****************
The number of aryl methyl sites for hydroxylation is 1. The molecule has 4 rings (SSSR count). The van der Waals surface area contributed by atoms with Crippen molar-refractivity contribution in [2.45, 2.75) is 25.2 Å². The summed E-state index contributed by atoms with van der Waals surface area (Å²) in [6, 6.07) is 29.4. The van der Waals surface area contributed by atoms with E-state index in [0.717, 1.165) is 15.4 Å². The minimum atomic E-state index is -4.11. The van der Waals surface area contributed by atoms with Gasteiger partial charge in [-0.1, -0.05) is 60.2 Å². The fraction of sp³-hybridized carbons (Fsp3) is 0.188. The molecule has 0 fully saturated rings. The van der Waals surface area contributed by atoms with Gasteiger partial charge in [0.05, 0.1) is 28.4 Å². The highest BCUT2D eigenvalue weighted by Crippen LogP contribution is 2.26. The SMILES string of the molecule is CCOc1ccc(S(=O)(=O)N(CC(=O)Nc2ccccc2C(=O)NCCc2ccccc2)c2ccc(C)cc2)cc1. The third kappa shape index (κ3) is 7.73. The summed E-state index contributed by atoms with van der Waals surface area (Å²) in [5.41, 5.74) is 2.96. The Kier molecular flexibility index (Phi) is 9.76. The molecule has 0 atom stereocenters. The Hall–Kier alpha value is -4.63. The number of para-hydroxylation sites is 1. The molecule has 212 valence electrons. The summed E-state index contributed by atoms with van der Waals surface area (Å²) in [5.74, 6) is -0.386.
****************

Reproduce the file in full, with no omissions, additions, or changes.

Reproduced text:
The number of aryl methyl sites for hydroxylation is 1. The molecule has 4 rings (SSSR count). The van der Waals surface area contributed by atoms with Crippen molar-refractivity contribution in [2.45, 2.75) is 25.2 Å². The summed E-state index contributed by atoms with van der Waals surface area (Å²) in [6, 6.07) is 29.4. The van der Waals surface area contributed by atoms with E-state index in [0.717, 1.165) is 15.4 Å². The minimum atomic E-state index is -4.11. The van der Waals surface area contributed by atoms with Gasteiger partial charge in [-0.1, -0.05) is 60.2 Å². The fraction of sp³-hybridized carbons (Fsp3) is 0.188. The molecule has 0 fully saturated rings. The van der Waals surface area contributed by atoms with Gasteiger partial charge in [0.05, 0.1) is 28.4 Å². The highest BCUT2D eigenvalue weighted by Crippen LogP contribution is 2.26. The SMILES string of the molecule is CCOc1ccc(S(=O)(=O)N(CC(=O)Nc2ccccc2C(=O)NCCc2ccccc2)c2ccc(C)cc2)cc1. The third kappa shape index (κ3) is 7.73. The summed E-state index contributed by atoms with van der Waals surface area (Å²) in [5.41, 5.74) is 2.96. The Kier molecular flexibility index (Phi) is 9.76. The molecule has 0 atom stereocenters. The Hall–Kier alpha value is -4.63. The number of para-hydroxylation sites is 1. The molecule has 212 valence electrons. The summed E-state index contributed by atoms with van der Waals surface area (Å²) in [5.74, 6) is -0.386.